Search Images Maps Play YouTube News Gmail Drive More »
Sign in
Screen reader users: click this link for accessible mode. Accessible mode has the same essential features but works better with your reader.

Patents

  1. Advanced Patent Search
Publication numberUS7856135 B1
Publication typeGrant
Application numberUS 12/629,661
Publication dateDec 21, 2010
Filing dateDec 2, 2009
Priority dateDec 2, 2009
Fee statusPaid
Publication number12629661, 629661, US 7856135 B1, US 7856135B1, US-B1-7856135, US7856135 B1, US7856135B1
InventorsRui Manuel Dias Cortesão dos Santos Bernardes
Original AssigneeAibili—Association for Innovation and Biomedical Research on Light and Image
Export CitationBiBTeX, EndNote, RefMan
External Links: USPTO, USPTO Assignment, Espacenet
System for analyzing ocular fundus images
US 7856135 B1
Abstract
An image analysis system provides for importing, normalizing and co-registering a plurality of ocular fundus images, or images obtained by their decomposition, analysis, processing, or synthesis. Differences between the image are determined and of those differences those that are meaningful (e.g., from a diagnostic point of view) are highlighted. Sequences of these differences, which reflect changes in the eye represented in the images, are synthesized so as to present a view of how the differences manifest over time. Structures of importance in the eye are overlapped so that the information may be presented in a meaningful fashion for diagnostic purposes.
Images(3)
Previous page
Next page
Claims(3)
1. An image processing system, comprising:
a module for importing a plurality of ocular fundus images;
a module for receiving imported ones of the ocular fundus images and normalizing the ocular fundus images to produce normalized images;
a module for coregistering the normalized images to produce normalized, co-registered images;
a module for detecting differences between any two of the normalized, co-registered images;
one or more modules configured to determine significant ones of the differences between the normalized, co-registered images and present only the significant ones of the differences in time sequence with an overlay of structural features of an eye which the images represent.
2. The image processing system of claim 1, wherein the one or more modules are further configured to synthesize sequences of changes in the images so as to present a view of the differences between the normalized, co-registered images over time.
3. The system of claim 1, further comprising a module to refine the normalized images prior to co-registration using information regarding the images and how they were captured.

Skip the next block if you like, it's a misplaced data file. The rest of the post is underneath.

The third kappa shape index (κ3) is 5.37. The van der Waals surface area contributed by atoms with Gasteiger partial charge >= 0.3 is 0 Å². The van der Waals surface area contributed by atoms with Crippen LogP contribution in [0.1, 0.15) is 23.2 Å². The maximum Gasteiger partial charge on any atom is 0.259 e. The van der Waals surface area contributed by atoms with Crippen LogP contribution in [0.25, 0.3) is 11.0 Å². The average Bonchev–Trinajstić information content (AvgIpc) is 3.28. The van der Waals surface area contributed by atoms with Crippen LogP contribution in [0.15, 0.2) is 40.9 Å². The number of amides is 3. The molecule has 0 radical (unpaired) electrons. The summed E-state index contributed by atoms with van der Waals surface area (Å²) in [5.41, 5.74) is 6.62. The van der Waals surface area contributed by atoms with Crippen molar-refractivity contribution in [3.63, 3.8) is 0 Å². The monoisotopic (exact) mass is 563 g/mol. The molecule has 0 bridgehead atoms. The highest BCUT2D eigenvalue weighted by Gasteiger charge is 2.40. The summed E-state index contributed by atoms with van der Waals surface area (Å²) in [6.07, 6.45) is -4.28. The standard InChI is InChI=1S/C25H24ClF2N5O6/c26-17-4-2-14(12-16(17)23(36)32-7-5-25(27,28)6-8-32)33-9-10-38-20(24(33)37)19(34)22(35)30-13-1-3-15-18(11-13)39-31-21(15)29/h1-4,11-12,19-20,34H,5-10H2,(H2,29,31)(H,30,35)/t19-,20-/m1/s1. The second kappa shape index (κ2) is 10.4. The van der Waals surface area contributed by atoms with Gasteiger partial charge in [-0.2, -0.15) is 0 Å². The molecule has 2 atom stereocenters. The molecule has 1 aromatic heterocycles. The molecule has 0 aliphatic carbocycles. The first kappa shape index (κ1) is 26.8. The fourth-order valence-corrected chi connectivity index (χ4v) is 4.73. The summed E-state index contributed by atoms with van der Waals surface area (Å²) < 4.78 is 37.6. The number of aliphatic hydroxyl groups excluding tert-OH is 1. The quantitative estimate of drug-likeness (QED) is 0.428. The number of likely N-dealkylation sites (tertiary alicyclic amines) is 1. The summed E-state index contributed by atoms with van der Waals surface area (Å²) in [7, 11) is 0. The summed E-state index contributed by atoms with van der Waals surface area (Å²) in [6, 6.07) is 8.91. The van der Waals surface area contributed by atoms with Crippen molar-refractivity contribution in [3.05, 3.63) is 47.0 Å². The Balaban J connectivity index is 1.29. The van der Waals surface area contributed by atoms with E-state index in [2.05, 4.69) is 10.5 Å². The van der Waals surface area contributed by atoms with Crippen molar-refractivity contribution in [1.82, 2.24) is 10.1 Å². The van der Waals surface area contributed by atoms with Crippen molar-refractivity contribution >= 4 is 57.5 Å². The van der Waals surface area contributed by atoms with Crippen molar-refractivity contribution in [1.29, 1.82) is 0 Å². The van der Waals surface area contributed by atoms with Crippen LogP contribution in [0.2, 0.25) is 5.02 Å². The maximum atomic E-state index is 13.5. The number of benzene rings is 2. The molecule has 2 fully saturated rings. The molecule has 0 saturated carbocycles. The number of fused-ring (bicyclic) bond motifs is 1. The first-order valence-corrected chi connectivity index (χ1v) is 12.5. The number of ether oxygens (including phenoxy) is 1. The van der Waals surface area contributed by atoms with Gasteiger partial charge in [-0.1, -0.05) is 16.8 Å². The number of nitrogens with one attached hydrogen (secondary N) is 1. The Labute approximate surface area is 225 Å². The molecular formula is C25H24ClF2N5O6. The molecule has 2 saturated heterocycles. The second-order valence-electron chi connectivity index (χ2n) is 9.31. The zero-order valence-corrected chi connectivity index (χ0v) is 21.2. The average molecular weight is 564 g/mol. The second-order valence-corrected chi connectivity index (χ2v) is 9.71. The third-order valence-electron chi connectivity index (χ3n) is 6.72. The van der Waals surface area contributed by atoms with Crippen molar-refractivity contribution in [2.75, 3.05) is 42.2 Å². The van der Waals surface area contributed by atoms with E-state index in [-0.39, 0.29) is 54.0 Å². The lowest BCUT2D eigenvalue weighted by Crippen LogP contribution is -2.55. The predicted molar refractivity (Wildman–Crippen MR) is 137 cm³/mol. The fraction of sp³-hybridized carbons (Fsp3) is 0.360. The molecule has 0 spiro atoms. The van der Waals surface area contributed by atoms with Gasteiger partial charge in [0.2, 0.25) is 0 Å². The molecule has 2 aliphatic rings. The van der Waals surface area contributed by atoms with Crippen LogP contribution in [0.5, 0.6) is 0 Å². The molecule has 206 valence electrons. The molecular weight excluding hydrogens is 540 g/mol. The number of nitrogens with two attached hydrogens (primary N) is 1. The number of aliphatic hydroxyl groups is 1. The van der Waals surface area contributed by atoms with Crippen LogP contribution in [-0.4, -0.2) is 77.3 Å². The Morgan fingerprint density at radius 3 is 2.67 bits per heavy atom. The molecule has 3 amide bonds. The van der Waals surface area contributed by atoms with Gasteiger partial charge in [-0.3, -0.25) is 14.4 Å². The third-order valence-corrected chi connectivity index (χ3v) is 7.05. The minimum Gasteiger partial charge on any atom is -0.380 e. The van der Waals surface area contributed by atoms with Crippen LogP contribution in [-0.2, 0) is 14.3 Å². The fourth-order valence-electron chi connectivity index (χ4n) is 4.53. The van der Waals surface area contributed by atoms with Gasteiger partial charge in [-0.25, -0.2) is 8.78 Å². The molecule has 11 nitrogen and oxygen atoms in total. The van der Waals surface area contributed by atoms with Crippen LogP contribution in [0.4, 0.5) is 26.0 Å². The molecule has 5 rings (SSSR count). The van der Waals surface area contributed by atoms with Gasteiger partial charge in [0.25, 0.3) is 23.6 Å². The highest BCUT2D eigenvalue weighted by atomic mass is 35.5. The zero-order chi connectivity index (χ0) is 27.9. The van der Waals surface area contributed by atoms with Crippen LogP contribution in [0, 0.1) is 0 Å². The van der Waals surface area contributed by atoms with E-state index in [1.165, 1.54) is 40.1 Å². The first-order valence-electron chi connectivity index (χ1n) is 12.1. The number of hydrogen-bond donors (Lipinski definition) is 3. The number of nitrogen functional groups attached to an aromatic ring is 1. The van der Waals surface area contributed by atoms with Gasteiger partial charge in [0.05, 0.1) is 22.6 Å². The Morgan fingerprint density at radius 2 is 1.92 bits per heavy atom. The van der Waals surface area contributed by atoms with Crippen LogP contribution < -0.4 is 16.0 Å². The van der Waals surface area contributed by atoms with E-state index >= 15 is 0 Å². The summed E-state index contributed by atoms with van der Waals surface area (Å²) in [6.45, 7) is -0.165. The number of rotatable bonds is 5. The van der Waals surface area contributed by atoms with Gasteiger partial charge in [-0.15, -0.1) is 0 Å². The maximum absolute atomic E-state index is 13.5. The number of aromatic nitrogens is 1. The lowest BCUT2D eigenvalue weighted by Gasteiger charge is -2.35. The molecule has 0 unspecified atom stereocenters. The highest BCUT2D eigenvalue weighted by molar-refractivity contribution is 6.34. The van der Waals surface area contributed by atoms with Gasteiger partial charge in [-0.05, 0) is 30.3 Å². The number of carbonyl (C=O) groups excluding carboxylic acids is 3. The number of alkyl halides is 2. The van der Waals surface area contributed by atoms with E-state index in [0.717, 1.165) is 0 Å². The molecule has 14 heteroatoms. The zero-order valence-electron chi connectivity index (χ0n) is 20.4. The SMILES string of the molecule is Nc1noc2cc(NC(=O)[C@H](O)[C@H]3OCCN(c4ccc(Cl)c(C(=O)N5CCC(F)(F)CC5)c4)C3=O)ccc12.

Description
FIELD OF THE INVENTION

The present invention is directed to a system for image analysis, and in particular, to the analysis of digital ocular fundus images.

BACKGROUND

Diagnosing pathologies of the eye often involves examination of ocular fundus images. For example, in US PGPUB 2007/0002275, Yan et al. describe a method and system for the automatic detection of microaneursms in such images. More generally, these images can be used to diagnose a variety of conditions, for example from a review of differences in such images taken over a period of time.

Automated detection of differences between ocular fundus images requires an understanding of purportedly normal conditions and, inasmuch as it is difficult to determine such conditions, often produces less than satisfactory results. At the same time, manual screening of such images is a time-consuming and operator-dependent process. That is, the results of manual screening are often solely depend on the skill of the observer who is expected to make meaningful comparisons of images captured at different times in different conditions. Inevitably, some misdiagnoses are made.

SUMMARY OF THE INVENTION

An image processing system is provided. In one embodiment, the system includes a module for importing ocular fundus images, which images may have been captured at a variety of different times. Preferably, where they are to be used for diagnostic purposes, the images are sequenced in time from earliest to latest. The system also includes a processing module configured to normalize/correct the images before and further processing. Optionally, additional information may be associated with the images to permit fine resolution corrections to be made bases on patient state, image capture parameters or conditions, etc. The normalized/corrected images are then co-registered so as to permit differences between the images to be determined. The differences between any two of images, or images obtained by their decomposition or analysis/processing/synthesis, may be determined by subtraction or other comparison. Importantly, it is the important (e.g., from a diagnostic standpoint) differences which are determined.